clock menu more-arrow no yes

Filed under:

K-State drops Wildcat Classic to St. Louis, 66-63

New, 60 comments

Levi Stockard’s career night is not enough against the Billikens.

NCAA Basketball: Kansas State at Saint Louis
David Sloan had 8 assists from the point guard spot, but the lavenders were not lucky enough in Sprint Center.
Denny Medley-USA TODAY Sports

That old refrain played again, as Kansas State started slowly, rallied to lead, but could not finish in the Wildcat Classic in Sprint Center, falling 66-63 to the St. Louis Billikens.

Levi Stockard, who had never before scored in double-figures for K-State, kept the Cats in the game with a career-high 17. Junior college transfer David Sloan threw eight assists in his twenty-eight minutes at the point, but he committed a crucial turnover, simply failing to catch a point-to-wing transfer and dropping it out of bounds, when K-State trailed by three with 40 seconds to play.

K-State would get a final chance when Demarius Jacobs missed a three-point attempt with twelve seconds left. But after a time-out, Xavier Sneed’s shot from above the key fell short, and a scramble to tip it back up was unsuccessful.

As has been the disturbing pattern most of the year, K-State could not generate any offense early in the game. The Cats did not score for the first six minutes, while the Billikens built a 9-0 lead. Cartier Diarra knocked the lid off the rim with a three, and K-State even crawled ahead briefly a few minutes later, before settling for a 31-31 halftime tie.

After the break, the Wildcats would manage only five free throw makes until Stockard made their first field goal of the half on a high-lane jumper with 13:13 to play. Diarra’s second three of the night would put K-State ahead, and a Montavious Murphy dunk would extend the lead to 43-40. But a contested three by St. Louis’s Jevonte Perkins tied the game, and though the teams traded the advantage a handful of times from there, K-State would never lead by more than a single point the rest of the way.

K-State would get two free throws from Stockard to tie the score at 63 with 2:15 to play. But the Cats would not score again.

Beyond the scoring funks that have become entirely too ubiquitous, the game was lost to sloppiness with the basketball—another trait that has reared its ugly head too often, of late. Though K-State forced 15 turnovers, they committed 18 of their own. Diarra was the prime offender, with six. Sloan and Antonio Gordon were guilty of three apiece.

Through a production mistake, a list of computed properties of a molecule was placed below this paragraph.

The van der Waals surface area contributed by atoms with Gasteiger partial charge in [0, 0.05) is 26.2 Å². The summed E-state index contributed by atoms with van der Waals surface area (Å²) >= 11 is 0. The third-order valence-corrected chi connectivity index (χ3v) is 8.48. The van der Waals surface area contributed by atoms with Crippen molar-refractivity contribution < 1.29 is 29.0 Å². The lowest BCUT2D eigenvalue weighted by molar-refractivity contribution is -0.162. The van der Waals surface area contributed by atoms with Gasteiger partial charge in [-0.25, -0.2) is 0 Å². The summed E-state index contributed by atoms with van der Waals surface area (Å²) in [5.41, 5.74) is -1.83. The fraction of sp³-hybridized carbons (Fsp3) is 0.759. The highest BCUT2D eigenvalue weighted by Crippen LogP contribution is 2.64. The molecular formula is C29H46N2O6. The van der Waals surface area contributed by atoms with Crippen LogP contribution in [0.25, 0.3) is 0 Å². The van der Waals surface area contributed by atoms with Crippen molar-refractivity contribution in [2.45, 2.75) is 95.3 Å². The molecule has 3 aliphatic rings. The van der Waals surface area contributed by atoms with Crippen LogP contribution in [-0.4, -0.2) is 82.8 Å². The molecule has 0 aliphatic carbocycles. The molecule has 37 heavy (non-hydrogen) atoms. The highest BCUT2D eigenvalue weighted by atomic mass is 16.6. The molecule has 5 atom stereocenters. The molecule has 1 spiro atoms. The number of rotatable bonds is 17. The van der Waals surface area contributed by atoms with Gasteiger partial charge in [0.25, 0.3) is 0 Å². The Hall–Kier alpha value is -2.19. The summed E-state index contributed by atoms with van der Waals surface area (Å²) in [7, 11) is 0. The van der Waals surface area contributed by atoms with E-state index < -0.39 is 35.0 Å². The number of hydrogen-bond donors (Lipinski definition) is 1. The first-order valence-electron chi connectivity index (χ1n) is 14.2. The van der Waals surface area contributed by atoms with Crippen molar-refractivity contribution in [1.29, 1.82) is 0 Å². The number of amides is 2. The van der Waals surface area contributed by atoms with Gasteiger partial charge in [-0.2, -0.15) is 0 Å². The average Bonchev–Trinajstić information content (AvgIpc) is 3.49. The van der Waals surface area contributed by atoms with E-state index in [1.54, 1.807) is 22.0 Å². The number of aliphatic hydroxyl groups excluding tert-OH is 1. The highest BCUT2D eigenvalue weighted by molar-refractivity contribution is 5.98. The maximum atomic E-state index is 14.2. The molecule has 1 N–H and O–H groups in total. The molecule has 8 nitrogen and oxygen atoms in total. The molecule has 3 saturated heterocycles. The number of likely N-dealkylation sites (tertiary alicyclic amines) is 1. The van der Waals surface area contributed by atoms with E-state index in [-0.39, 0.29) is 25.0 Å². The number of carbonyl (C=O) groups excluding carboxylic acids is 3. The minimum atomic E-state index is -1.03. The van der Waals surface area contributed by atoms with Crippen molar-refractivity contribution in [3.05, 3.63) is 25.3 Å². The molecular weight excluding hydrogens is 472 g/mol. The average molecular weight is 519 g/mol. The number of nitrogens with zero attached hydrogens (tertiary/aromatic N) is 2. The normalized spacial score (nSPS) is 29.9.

If you’re looking for a bright side (and you have to look really hard), Makol Mawien recovered from his seven-flub disaster against Mississippi State to turn in a clean sheet in the turnover column tonight. But then, he only played twelve minutes. The Cats also made 20 of 23 free throw attempts in the game, a vast improvement over the norm.

Another semi-bright spot: K-State out-rebounded the Billikens—one of the nation’s leading rebounding teams—24-23. Unfortunately, the Cats gave up too many drives and dishes for easy buckets, allowing St. Louis to shoot 23-45 (51%) from the floor.

Sneed joined Stockard in double-figures with 11, on only seven shots. Mike McGuirl led a balanced team effort in rebounding, with six.

St. Louis’s scoring attack was led by Javonte Perkins, who had 12, Jordan Goodwin, who scored 11, and Terrence Hargrove Jr., who had 10.

Three in the Key

  1. K-State cannot win if the experienced players no-show. As noted, Sneed scored 11 points. But he only found seven shots. Diarra scored six on 2-3 marksmanship, but the biggest mark he made on this game was with his carelessness for the ball. Not only did he turn it over six times in only 15 minutes, but after the last one, he showed uncharacteristic indifference about chasing down the play and trying to atone for his error. Diarra is a talented player who has done good things for K-State and will do so again. But tonight, he did not help the team compete to win this game. Mawien had only two points (on 1-4 shooting), three rebounds, and three fouls. Nineteen points from the three most experienced Wildcats will only result in more of these dark and disappointed recaps.
  2. If not for Levi Stockard, this game would have been ugly throughout. With his parents in the stands, the big guy knocked down all of his shots from the floor, including mid-range jump shots and an emphatic two-handed slam. He also hit 7 of 9 free throw attempts. The unexpected performance was almost—almost!—enough to carry the day. “Almost” is no comfort, unfortunately. Despite his excellent play, you still might wonder why he was in for the last shot with the Cats down three, rather than either Antonio Gordon or Montavious Murphy, both of whom are actually a threat to make a three-pointer. But that’s not Levi’s fault.
  3. This loss leaves K-State’s postseason hopes at least lying in the drain, if not circling it madly. They have no signature wins, and perhaps none that even fit the definition of “good” wins. Now, they have only one non-conference game remaining. That one is against Tulsa, a team that frustrated even last year’s squad, led by Dean Wade, Barry Brown and Kamau Stokes. At 6-5 now, the Cats will have to win that game to finish the non-con above .500. Lose it, and they will be break-even on the season. Since at least a .500 record is require to play in the post-season, a loss next Saturday would present Bruce’s squad with the daunting task of attempting to secure a winning record against the Big 12. Though the league appears to have some vulnerabilities, only the purplest of purple glasses could see what we have seen so far and expect this team to win more than half its conference games.

Unless something unexpected happens—and immediately—this season will be about developing the freshmen and hoping their improvement and an infusion of talent with the incoming class next season will make this a temporary doldrum, at worst.